“My mother, my upbringing, family life, many different things made me become that person that wasn’t going to give up very easily. My work ethic and tenacity is a result of how and where I was raised, for sure.”
As a teenager, music became a serious calling for Clark — so serious that she packed up and moved to Nashville as soon as she graduated high school at 18 years old.
Her mom and a family friend drove her 3,000 km down south, following that “yellow brick road” to the place where she knew her country music dreams would come true.
The stars aligned when they stopped to visit Tootsie’s Orchid Lounge on lower Broadway, just before her mom went back home to Canada. Clark talked her way into singing a few songs on that storied stage, and was hired on the spot as a regular performer playing for tips.
It was a good place to start, but it wasn’t easy for a young artist finding her way in a new country. As Clark says, “It was definitely the school of hard knocks.”
The Canadian girl jumped headfirst into culture shock — taking the city bus through some of Nashville’s rougher areas in 35-40 degrees Celsius to get to her gigs, dressed like a country ‘n’ western star with a guitar in hand, and working odd jobs to make it on her own.
There was one thing that kept her going — she wanted it.
“I wanted it so bad. I wanted to be an artist and a recording artist, to reach people through music and have a band and a bus and go on tour and make records, so bad I could taste it,” says Clark. “I think that it has to be that way, for anybody to take the risks and make the sacrifices.”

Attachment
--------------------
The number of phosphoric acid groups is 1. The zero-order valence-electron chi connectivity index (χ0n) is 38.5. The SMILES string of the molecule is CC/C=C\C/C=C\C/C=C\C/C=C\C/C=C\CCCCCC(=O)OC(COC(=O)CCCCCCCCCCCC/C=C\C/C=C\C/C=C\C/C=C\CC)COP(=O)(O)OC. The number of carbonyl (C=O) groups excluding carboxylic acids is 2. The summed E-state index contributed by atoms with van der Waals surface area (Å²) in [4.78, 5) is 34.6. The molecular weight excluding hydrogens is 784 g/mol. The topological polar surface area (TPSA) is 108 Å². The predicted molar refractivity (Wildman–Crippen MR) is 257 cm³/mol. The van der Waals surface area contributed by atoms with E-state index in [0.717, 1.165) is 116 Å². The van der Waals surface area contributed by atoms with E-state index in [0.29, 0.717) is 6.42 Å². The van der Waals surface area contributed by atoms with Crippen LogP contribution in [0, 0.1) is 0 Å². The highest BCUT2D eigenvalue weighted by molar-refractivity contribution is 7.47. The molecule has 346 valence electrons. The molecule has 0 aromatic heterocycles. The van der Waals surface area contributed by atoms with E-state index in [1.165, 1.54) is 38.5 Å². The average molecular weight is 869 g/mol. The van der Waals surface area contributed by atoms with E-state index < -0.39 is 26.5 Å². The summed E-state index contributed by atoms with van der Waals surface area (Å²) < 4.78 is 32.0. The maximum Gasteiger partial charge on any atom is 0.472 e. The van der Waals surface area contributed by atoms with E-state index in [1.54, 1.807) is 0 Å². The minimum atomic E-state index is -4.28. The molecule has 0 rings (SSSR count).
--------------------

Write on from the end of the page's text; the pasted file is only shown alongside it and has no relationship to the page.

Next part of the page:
She kept going for seven years, and in 1994, she got her first recording contract with Mercury Nashville. She finally got the records, the bus, the band, and above all, she got to reach people with her music.
The first three singles off her self-titled debut album — ”Better Things to Do,” “When Boy Meets Girl,” and “If I Were You” — all became Top 10 hits, with the album going platinum in the U.S. and triple-platinum in Canada.
Since then, Clark has accumulated multiple gold and platinum records with over 5 million albums sold throughout her career, 15 Top Ten singles on the Canadian country charts including five number ones in Canada and two number ones in the U.S., three JUNO Awards, and 19 CCMA Awards.
Despite these accomplishments, “reaching people with music” is still what it’s all about.
“Your legacy is how you made people feel at the end of the day, and that’s what you have to leave behind. I don’t think it’s as much about accolades and gold records and number one songs,” says Clark.